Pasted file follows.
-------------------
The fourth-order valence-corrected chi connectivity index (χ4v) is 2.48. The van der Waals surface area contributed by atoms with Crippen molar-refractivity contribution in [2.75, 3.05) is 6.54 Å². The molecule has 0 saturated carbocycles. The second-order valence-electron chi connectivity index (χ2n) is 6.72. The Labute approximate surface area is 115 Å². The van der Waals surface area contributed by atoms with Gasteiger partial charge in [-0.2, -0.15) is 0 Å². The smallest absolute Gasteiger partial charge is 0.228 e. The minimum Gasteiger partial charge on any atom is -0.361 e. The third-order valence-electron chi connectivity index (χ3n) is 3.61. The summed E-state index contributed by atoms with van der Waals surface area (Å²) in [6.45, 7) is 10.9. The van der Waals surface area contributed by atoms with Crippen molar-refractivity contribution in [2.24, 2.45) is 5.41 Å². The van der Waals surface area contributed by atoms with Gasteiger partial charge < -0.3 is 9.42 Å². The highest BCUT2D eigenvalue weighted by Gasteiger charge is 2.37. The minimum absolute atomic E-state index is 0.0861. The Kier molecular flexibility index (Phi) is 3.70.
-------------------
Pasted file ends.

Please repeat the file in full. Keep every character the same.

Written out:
The fourth-order valence-corrected chi connectivity index (χ4v) is 2.48. The van der Waals surface area contributed by atoms with Crippen molar-refractivity contribution in [2.75, 3.05) is 6.54 Å². The molecule has 0 saturated carbocycles. The second-order valence-electron chi connectivity index (χ2n) is 6.72. The Labute approximate surface area is 115 Å². The van der Waals surface area contributed by atoms with Gasteiger partial charge in [-0.2, -0.15) is 0 Å². The smallest absolute Gasteiger partial charge is 0.228 e. The minimum Gasteiger partial charge on any atom is -0.361 e. The third-order valence-electron chi connectivity index (χ3n) is 3.61. The summed E-state index contributed by atoms with van der Waals surface area (Å²) in [6.45, 7) is 10.9. The van der Waals surface area contributed by atoms with Crippen molar-refractivity contribution in [2.24, 2.45) is 5.41 Å². The van der Waals surface area contributed by atoms with Gasteiger partial charge < -0.3 is 9.42 Å². The highest BCUT2D eigenvalue weighted by Gasteiger charge is 2.37. The minimum absolute atomic E-state index is 0.0861. The Kier molecular flexibility index (Phi) is 3.70.